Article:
The British government, meanwhile, hasn’t indicated any interest in allowing Letts to return to the U.K. According to lawyers representing his family, British authorities have done little to get him out of Kurdish custody. The British High Commission in Ottawa declined comment on the case Thursday.

British Defence Secretary Gavin Williamson suggested at one point last fall that Britons who fought for ISIS should be hunted down and killed — a comment that drew widespread condemnation from legal experts and Labour MPs, who said such a policy would amount to an embrace of extrajudicial killings.

Public Safety Minister Ralph Goodale, in an appearance on CBC News Network’s Power & Politics back in November, made it clear where the Liberal government stood: “Canada does not engage in death squads.”

Letts, 22, was captured by the Kurdish YPG militia last May after escaping the extremist group’s de facto capital, Raqqa, before it fell.

His parents, John Letts and Sally Lane, claim their son never joined ISIS and was travelling in Syria when he was taken by terrorists in 2014 after he had dropped out of school to visit the war-torn country.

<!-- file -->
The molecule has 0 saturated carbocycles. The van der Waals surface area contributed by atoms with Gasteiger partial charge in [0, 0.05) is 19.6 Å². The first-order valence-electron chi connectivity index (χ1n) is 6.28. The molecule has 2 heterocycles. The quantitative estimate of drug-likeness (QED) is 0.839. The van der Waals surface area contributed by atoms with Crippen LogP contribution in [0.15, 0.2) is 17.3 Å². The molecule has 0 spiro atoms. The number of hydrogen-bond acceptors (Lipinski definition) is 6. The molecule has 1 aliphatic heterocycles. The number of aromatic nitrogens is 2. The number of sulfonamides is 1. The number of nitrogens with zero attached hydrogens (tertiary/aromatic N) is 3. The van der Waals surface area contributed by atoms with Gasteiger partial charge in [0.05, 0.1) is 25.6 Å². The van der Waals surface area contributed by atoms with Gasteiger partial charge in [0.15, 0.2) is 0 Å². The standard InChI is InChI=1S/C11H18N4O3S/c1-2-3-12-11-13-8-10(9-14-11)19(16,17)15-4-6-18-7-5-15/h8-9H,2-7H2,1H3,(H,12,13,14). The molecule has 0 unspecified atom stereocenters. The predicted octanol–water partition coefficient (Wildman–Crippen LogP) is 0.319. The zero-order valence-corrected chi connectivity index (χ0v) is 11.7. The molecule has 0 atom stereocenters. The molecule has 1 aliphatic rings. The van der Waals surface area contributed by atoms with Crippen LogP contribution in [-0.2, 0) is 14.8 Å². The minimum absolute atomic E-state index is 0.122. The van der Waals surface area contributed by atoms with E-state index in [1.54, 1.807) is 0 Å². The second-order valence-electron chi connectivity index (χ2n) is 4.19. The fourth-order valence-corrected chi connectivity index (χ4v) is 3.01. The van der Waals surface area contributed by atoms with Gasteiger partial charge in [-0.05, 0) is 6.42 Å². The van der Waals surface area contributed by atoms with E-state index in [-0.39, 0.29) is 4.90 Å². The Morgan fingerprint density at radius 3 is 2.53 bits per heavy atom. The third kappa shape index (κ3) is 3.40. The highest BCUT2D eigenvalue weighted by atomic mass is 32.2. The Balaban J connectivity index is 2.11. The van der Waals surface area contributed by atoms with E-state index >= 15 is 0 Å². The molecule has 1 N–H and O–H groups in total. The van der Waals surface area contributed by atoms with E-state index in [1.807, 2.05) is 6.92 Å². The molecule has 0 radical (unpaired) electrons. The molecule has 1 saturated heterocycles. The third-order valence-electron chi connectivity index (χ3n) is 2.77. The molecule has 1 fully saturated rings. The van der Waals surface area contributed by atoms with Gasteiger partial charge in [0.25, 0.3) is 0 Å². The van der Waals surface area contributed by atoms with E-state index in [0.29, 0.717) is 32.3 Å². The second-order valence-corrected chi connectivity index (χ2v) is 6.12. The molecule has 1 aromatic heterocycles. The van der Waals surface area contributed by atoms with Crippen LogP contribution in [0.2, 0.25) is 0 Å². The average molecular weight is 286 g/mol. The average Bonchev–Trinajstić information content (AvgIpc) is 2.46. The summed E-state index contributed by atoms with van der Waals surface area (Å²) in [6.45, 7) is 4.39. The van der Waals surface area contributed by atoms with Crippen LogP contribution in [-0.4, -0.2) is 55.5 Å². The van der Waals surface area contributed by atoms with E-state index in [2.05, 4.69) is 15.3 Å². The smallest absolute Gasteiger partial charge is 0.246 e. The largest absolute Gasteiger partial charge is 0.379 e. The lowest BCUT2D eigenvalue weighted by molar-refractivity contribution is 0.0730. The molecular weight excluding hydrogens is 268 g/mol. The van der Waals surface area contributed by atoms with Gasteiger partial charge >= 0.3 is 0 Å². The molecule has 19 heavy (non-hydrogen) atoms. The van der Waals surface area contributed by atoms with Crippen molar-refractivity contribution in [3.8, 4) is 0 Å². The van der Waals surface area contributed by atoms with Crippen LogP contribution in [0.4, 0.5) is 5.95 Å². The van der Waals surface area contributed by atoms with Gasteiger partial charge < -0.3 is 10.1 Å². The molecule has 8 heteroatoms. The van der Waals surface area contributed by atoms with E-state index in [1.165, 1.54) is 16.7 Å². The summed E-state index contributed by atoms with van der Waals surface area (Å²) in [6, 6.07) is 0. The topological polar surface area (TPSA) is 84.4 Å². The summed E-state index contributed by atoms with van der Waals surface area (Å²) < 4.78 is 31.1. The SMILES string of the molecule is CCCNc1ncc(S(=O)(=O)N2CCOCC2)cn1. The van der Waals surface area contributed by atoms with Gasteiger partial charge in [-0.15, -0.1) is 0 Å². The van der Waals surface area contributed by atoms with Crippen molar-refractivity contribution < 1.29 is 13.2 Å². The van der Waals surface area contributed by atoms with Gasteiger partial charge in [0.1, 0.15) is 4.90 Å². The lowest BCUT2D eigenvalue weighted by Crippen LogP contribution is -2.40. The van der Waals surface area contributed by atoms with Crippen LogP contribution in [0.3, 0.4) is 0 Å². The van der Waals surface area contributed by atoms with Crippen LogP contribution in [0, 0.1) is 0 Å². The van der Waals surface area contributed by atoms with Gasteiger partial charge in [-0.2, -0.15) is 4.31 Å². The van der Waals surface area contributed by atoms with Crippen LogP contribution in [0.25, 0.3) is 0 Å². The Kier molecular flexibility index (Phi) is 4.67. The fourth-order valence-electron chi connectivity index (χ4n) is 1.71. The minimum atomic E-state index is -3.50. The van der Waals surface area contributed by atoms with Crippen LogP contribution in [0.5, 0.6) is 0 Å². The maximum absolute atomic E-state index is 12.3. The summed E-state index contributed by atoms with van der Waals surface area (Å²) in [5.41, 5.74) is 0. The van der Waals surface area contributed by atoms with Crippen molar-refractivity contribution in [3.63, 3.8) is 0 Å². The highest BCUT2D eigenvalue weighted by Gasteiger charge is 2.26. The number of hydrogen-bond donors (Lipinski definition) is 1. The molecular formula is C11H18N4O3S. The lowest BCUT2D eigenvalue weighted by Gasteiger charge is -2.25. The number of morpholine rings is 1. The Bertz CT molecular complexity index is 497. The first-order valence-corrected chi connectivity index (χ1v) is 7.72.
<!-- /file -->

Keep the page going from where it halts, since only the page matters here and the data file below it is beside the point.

‘Mental health issues’

They and human rights advocates in the U.K. have said Letts has “mental health issues” and also is suffering from an inherited inflammatory kidney disease that has gone untreated since his capture.

Before escaping Raqqa, he reportedly pleaded with his parents to bring him home. When they tried to send him money, British authorities charged them with funding a terrorist group.

In reports published last fall, the British Foreign Office said it has warned consistently over the last few years that people should not travel to Syria and that it has no “consular representation there.”

A written statement from Kurdish authorities, released in mid-January, said Letts is being investigated by “anti-terror” units, but once the case is settled he can be released into the custody of either Canada or Britain.